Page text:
They hear the rippling waters call;
They see the fields of balm;
And faint and clear above it all,
The shimmer of some silver palm
That shines thro’ all that stirless calm
So near, so near—and yet they fall
All scorched with heat and blind with pain,
Their faces downward to the plain,
Their arms reached toward the mountain wall.
The desert calls to him who has once felt its strange attraction, calls and compels him to return, as the sea compels the sailor to forsake the land. He who has once felt its power can never free himself from the haunting charm of the desert.
GEORGE HAMILTON FITCH,
in Palm Springs, Land of Sunshine Magazine.
The wind broke open a rose’s heart
And scattered her petals far apart.
Driven before the churlish blast
Some in the meadow brook were cast,
Or fell in the tangle of the sedge;
Some were impaled on the thorn of the hedge;
But one was caught on my dear love’s breast
Where long ago my heart found rest.
CHARLES FRANCIS SAUNDERS,
in Overland Monthly, July, 1907.
For fifteen months the desert of California had lain athirst. The cattle of the vast ranges had fled from the parched sands, the dying, shriveled shrubs, appealing vainly, mutely, for rain, and had taken refuge in the mountains. They instinctively retreated from the death of the desert and sheltered themselves in the green of the foot-hills. North, east, south, and west, rain had fallen, but here, for miles on either side of the little isolated station * * * the plain had so baked in the semi-tropical sun until even the hardiest sage-brush took on the color of the sand which billowed toward the eastern horizon like an untraveled ocean.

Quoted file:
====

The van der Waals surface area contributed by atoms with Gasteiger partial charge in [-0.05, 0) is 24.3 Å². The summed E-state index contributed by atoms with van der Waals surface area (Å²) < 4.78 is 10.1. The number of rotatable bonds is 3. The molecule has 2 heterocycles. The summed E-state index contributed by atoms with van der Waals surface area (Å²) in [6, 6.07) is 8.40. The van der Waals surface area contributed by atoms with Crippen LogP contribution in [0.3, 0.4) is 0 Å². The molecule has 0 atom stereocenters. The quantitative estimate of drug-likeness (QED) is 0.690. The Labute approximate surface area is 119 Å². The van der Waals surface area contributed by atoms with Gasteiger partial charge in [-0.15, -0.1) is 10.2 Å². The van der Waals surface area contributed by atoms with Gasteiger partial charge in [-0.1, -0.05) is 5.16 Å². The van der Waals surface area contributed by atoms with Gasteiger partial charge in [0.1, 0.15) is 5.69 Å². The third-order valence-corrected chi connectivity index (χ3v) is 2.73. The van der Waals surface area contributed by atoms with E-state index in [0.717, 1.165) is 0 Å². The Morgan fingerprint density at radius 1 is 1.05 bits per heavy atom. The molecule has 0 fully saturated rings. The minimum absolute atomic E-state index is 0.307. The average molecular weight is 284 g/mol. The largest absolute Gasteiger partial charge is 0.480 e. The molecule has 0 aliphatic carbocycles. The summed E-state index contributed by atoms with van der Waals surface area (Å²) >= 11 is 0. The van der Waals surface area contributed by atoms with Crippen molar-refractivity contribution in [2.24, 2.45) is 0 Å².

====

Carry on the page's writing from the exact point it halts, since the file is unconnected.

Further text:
MRS. FREMONT OLDER,
in The Giants.
The strong westerly winds drawing in through the Golden Gate sweep with unobstructed force over the channel, and, meeting the outflowing and swiftly moving water, kick up a sea that none but good boats can overcome. To go from San Francisco to the usual cruising grounds the channel must be crossed. There is no way out of it. And it is to this circumstance, most probably, we are indebted for as expert a body of yachtsmen as there is anywhere in the United States. Timid, nervous, unskilled men cannot handle yachts under such conditions of wind and waves. The yachtsmen must have confidence in themselves, and must have boats under them which are seaworthy and staunch enough to keep on their course, regardless of adverse circumstances.
CHARLES G. YALE,
in Yachting in San Francisco Bay, in The Californian.